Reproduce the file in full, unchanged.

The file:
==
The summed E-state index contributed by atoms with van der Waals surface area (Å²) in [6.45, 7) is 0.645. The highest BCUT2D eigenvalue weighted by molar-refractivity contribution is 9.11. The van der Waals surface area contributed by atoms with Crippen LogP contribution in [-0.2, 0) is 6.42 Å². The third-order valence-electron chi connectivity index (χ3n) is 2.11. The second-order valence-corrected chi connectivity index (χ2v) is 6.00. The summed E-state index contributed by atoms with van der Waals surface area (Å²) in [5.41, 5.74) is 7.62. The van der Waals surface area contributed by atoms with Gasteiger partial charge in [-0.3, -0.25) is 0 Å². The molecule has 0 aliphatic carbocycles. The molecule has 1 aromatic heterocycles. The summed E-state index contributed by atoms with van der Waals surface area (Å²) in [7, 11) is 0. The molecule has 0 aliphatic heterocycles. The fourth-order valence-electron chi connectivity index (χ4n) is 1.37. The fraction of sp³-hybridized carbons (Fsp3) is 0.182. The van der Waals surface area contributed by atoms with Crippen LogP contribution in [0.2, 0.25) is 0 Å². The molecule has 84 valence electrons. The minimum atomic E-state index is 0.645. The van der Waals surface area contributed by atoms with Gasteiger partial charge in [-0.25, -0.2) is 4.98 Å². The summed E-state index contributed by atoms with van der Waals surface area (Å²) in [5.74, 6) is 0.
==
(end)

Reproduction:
The summed E-state index contributed by atoms with van der Waals surface area (Å²) in [6.45, 7) is 0.645. The highest BCUT2D eigenvalue weighted by molar-refractivity contribution is 9.11. The van der Waals surface area contributed by atoms with Crippen LogP contribution in [-0.2, 0) is 6.42 Å². The third-order valence-electron chi connectivity index (χ3n) is 2.11. The second-order valence-corrected chi connectivity index (χ2v) is 6.00. The summed E-state index contributed by atoms with van der Waals surface area (Å²) in [5.41, 5.74) is 7.62. The van der Waals surface area contributed by atoms with Gasteiger partial charge in [-0.3, -0.25) is 0 Å². The molecule has 0 aliphatic carbocycles. The molecule has 1 aromatic heterocycles. The summed E-state index contributed by atoms with van der Waals surface area (Å²) in [7, 11) is 0. The molecule has 0 aliphatic heterocycles. The fourth-order valence-electron chi connectivity index (χ4n) is 1.37. The fraction of sp³-hybridized carbons (Fsp3) is 0.182. The van der Waals surface area contributed by atoms with Crippen LogP contribution in [0.2, 0.25) is 0 Å². The molecule has 84 valence electrons. The minimum atomic E-state index is 0.645. The van der Waals surface area contributed by atoms with Gasteiger partial charge in [-0.25, -0.2) is 4.98 Å². The summed E-state index contributed by atoms with van der Waals surface area (Å²) in [5.74, 6) is 0.